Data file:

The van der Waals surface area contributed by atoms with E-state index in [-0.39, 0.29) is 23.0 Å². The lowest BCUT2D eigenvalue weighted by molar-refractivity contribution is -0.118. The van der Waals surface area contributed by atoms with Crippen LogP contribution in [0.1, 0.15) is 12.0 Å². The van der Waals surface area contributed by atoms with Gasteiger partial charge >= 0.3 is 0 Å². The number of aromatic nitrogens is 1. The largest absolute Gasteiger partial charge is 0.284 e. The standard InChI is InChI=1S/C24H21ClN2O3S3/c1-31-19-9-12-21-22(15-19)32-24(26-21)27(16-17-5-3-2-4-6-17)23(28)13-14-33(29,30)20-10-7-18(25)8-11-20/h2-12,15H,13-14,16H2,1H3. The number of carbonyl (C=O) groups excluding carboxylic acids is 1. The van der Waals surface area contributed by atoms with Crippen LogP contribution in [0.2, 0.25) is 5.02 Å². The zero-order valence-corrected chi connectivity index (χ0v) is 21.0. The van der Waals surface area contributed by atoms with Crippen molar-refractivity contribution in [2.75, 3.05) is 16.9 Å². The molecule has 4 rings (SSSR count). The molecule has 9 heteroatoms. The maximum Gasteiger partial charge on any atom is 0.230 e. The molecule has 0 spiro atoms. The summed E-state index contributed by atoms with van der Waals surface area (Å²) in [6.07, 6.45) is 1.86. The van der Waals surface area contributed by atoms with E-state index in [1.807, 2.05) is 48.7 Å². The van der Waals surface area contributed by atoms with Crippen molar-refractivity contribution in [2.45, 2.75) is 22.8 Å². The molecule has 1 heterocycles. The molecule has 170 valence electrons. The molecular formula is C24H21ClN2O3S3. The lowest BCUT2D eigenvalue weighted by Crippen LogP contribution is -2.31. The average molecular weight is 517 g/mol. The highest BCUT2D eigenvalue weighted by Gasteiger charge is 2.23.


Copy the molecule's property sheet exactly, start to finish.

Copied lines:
The van der Waals surface area contributed by atoms with E-state index in [-0.39, 0.29) is 23.0 Å². The lowest BCUT2D eigenvalue weighted by molar-refractivity contribution is -0.118. The van der Waals surface area contributed by atoms with Crippen LogP contribution in [0.1, 0.15) is 12.0 Å². The van der Waals surface area contributed by atoms with Gasteiger partial charge >= 0.3 is 0 Å². The number of aromatic nitrogens is 1. The largest absolute Gasteiger partial charge is 0.284 e. The standard InChI is InChI=1S/C24H21ClN2O3S3/c1-31-19-9-12-21-22(15-19)32-24(26-21)27(16-17-5-3-2-4-6-17)23(28)13-14-33(29,30)20-10-7-18(25)8-11-20/h2-12,15H,13-14,16H2,1H3. The number of carbonyl (C=O) groups excluding carboxylic acids is 1. The van der Waals surface area contributed by atoms with Crippen LogP contribution in [0.2, 0.25) is 5.02 Å². The zero-order valence-corrected chi connectivity index (χ0v) is 21.0. The van der Waals surface area contributed by atoms with Crippen molar-refractivity contribution in [2.75, 3.05) is 16.9 Å². The molecule has 4 rings (SSSR count). The molecule has 9 heteroatoms. The maximum Gasteiger partial charge on any atom is 0.230 e. The molecule has 0 spiro atoms. The summed E-state index contributed by atoms with van der Waals surface area (Å²) in [6.07, 6.45) is 1.86. The van der Waals surface area contributed by atoms with E-state index in [1.807, 2.05) is 48.7 Å². The van der Waals surface area contributed by atoms with Crippen molar-refractivity contribution in [2.45, 2.75) is 22.8 Å². The molecule has 1 heterocycles. The molecule has 170 valence electrons. The molecular formula is C24H21ClN2O3S3. The lowest BCUT2D eigenvalue weighted by Crippen LogP contribution is -2.31. The average molecular weight is 517 g/mol. The highest BCUT2D eigenvalue weighted by Gasteiger charge is 2.23.